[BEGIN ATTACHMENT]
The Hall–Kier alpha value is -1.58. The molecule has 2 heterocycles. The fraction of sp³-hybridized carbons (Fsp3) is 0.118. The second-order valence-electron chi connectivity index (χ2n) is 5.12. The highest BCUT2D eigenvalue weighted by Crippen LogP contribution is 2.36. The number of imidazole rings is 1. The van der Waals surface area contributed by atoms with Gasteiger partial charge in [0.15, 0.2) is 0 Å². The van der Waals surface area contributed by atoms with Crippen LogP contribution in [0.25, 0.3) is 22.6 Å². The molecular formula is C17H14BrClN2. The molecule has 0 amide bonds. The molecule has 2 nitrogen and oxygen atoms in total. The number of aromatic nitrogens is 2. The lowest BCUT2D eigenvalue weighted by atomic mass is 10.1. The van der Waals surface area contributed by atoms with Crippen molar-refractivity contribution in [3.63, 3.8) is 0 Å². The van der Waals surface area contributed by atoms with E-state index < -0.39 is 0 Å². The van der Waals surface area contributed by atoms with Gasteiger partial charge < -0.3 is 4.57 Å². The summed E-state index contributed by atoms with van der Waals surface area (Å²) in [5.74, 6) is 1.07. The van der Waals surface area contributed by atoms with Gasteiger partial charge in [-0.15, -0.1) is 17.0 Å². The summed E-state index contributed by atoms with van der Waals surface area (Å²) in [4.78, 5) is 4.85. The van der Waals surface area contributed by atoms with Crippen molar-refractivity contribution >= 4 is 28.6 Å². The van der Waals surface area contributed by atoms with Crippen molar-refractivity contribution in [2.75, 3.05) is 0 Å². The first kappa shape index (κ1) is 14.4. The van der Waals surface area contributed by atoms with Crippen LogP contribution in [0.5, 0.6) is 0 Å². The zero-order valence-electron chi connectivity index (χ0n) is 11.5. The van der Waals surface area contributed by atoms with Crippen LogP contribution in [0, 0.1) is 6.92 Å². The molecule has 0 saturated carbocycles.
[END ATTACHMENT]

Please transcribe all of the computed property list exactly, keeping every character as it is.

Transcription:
The Hall–Kier alpha value is -1.58. The molecule has 2 heterocycles. The fraction of sp³-hybridized carbons (Fsp3) is 0.118. The second-order valence-electron chi connectivity index (χ2n) is 5.12. The highest BCUT2D eigenvalue weighted by Crippen LogP contribution is 2.36. The number of imidazole rings is 1. The van der Waals surface area contributed by atoms with Gasteiger partial charge in [0.15, 0.2) is 0 Å². The van der Waals surface area contributed by atoms with Crippen LogP contribution in [0.25, 0.3) is 22.6 Å². The molecular formula is C17H14BrClN2. The molecule has 0 amide bonds. The molecule has 2 nitrogen and oxygen atoms in total. The number of aromatic nitrogens is 2. The lowest BCUT2D eigenvalue weighted by atomic mass is 10.1. The van der Waals surface area contributed by atoms with Crippen molar-refractivity contribution in [3.63, 3.8) is 0 Å². The van der Waals surface area contributed by atoms with E-state index < -0.39 is 0 Å². The van der Waals surface area contributed by atoms with Gasteiger partial charge < -0.3 is 4.57 Å². The summed E-state index contributed by atoms with van der Waals surface area (Å²) in [5.74, 6) is 1.07. The van der Waals surface area contributed by atoms with Gasteiger partial charge in [-0.15, -0.1) is 17.0 Å². The summed E-state index contributed by atoms with van der Waals surface area (Å²) in [4.78, 5) is 4.85. The van der Waals surface area contributed by atoms with Crippen molar-refractivity contribution >= 4 is 28.6 Å². The van der Waals surface area contributed by atoms with Crippen molar-refractivity contribution in [2.75, 3.05) is 0 Å². The first kappa shape index (κ1) is 14.4. The van der Waals surface area contributed by atoms with Crippen LogP contribution in [0.5, 0.6) is 0 Å². The zero-order valence-electron chi connectivity index (χ0n) is 11.5. The van der Waals surface area contributed by atoms with Crippen LogP contribution in [0, 0.1) is 6.92 Å². The molecule has 0 saturated carbocycles.